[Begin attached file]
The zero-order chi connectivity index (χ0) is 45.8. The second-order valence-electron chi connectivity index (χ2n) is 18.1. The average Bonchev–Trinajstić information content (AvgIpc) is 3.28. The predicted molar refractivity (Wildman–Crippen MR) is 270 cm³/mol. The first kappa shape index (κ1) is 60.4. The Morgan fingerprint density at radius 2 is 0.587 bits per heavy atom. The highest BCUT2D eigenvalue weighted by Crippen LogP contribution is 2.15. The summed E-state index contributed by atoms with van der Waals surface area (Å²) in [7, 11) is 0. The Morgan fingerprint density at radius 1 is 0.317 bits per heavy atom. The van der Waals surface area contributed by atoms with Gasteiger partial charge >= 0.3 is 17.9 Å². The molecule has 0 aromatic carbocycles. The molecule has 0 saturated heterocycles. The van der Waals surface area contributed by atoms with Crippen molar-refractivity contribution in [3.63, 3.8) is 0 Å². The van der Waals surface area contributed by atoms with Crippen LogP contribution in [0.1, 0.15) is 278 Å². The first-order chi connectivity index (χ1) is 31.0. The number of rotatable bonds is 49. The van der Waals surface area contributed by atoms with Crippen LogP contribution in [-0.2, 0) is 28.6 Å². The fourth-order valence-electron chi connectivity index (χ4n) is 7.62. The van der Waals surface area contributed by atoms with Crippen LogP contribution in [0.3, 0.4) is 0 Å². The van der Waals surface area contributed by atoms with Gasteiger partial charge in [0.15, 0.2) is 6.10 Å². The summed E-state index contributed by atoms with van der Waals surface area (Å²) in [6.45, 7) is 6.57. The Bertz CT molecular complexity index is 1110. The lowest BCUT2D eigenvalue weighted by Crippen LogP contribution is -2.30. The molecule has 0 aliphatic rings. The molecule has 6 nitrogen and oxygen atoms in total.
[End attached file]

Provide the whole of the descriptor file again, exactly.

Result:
The zero-order chi connectivity index (χ0) is 45.8. The second-order valence-electron chi connectivity index (χ2n) is 18.1. The average Bonchev–Trinajstić information content (AvgIpc) is 3.28. The predicted molar refractivity (Wildman–Crippen MR) is 270 cm³/mol. The first kappa shape index (κ1) is 60.4. The Morgan fingerprint density at radius 2 is 0.587 bits per heavy atom. The highest BCUT2D eigenvalue weighted by Crippen LogP contribution is 2.15. The summed E-state index contributed by atoms with van der Waals surface area (Å²) in [7, 11) is 0. The Morgan fingerprint density at radius 1 is 0.317 bits per heavy atom. The van der Waals surface area contributed by atoms with Gasteiger partial charge >= 0.3 is 17.9 Å². The molecule has 0 aromatic carbocycles. The molecule has 0 saturated heterocycles. The van der Waals surface area contributed by atoms with Crippen molar-refractivity contribution in [3.63, 3.8) is 0 Å². The van der Waals surface area contributed by atoms with Crippen LogP contribution in [0.1, 0.15) is 278 Å². The first-order chi connectivity index (χ1) is 31.0. The number of rotatable bonds is 49. The van der Waals surface area contributed by atoms with Crippen LogP contribution in [-0.2, 0) is 28.6 Å². The fourth-order valence-electron chi connectivity index (χ4n) is 7.62. The van der Waals surface area contributed by atoms with Crippen LogP contribution in [0.3, 0.4) is 0 Å². The van der Waals surface area contributed by atoms with Gasteiger partial charge in [0.15, 0.2) is 6.10 Å². The summed E-state index contributed by atoms with van der Waals surface area (Å²) in [6.45, 7) is 6.57. The Bertz CT molecular complexity index is 1110. The lowest BCUT2D eigenvalue weighted by Crippen LogP contribution is -2.30. The molecule has 0 aliphatic rings. The molecule has 6 nitrogen and oxygen atoms in total.